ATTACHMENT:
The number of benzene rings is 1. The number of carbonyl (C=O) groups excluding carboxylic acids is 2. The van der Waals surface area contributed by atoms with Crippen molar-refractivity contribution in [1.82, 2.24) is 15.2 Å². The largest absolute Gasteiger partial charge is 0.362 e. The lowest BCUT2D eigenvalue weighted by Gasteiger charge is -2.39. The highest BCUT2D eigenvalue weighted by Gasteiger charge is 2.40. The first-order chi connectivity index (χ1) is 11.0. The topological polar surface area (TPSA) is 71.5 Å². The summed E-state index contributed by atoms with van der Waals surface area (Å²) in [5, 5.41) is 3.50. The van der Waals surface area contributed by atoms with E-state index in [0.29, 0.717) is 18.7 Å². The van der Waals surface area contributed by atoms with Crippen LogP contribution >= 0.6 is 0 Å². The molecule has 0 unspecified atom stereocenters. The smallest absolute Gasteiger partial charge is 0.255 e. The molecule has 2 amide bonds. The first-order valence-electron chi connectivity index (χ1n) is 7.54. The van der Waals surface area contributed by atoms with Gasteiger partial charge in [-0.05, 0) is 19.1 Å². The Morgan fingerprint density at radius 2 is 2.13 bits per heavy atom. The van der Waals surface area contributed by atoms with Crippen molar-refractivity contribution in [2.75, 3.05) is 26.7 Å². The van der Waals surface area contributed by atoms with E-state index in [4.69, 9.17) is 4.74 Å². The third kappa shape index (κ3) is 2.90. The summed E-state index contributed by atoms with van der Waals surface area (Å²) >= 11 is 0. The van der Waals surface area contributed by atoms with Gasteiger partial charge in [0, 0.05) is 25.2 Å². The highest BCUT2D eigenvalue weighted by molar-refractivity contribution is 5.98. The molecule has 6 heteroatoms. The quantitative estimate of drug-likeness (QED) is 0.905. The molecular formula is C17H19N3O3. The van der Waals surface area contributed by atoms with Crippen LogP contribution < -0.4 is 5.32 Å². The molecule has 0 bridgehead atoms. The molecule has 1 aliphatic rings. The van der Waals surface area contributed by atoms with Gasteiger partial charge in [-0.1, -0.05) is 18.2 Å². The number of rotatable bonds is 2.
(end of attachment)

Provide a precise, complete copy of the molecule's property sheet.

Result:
The number of benzene rings is 1. The number of carbonyl (C=O) groups excluding carboxylic acids is 2. The van der Waals surface area contributed by atoms with Crippen molar-refractivity contribution in [1.82, 2.24) is 15.2 Å². The largest absolute Gasteiger partial charge is 0.362 e. The lowest BCUT2D eigenvalue weighted by Gasteiger charge is -2.39. The highest BCUT2D eigenvalue weighted by Gasteiger charge is 2.40. The first-order chi connectivity index (χ1) is 11.0. The topological polar surface area (TPSA) is 71.5 Å². The summed E-state index contributed by atoms with van der Waals surface area (Å²) in [5, 5.41) is 3.50. The van der Waals surface area contributed by atoms with E-state index in [0.29, 0.717) is 18.7 Å². The van der Waals surface area contributed by atoms with Crippen LogP contribution >= 0.6 is 0 Å². The molecule has 0 unspecified atom stereocenters. The smallest absolute Gasteiger partial charge is 0.255 e. The molecule has 2 amide bonds. The first-order valence-electron chi connectivity index (χ1n) is 7.54. The van der Waals surface area contributed by atoms with Gasteiger partial charge in [-0.05, 0) is 19.1 Å². The Morgan fingerprint density at radius 2 is 2.13 bits per heavy atom. The van der Waals surface area contributed by atoms with Crippen molar-refractivity contribution in [2.75, 3.05) is 26.7 Å². The van der Waals surface area contributed by atoms with E-state index in [4.69, 9.17) is 4.74 Å². The third kappa shape index (κ3) is 2.90. The summed E-state index contributed by atoms with van der Waals surface area (Å²) >= 11 is 0. The van der Waals surface area contributed by atoms with Gasteiger partial charge in [0, 0.05) is 25.2 Å². The highest BCUT2D eigenvalue weighted by molar-refractivity contribution is 5.98. The molecule has 6 heteroatoms. The quantitative estimate of drug-likeness (QED) is 0.905. The molecular formula is C17H19N3O3. The van der Waals surface area contributed by atoms with Crippen LogP contribution < -0.4 is 5.32 Å². The molecule has 0 bridgehead atoms. The molecule has 1 aliphatic rings. The van der Waals surface area contributed by atoms with Gasteiger partial charge in [-0.1, -0.05) is 18.2 Å². The number of rotatable bonds is 2.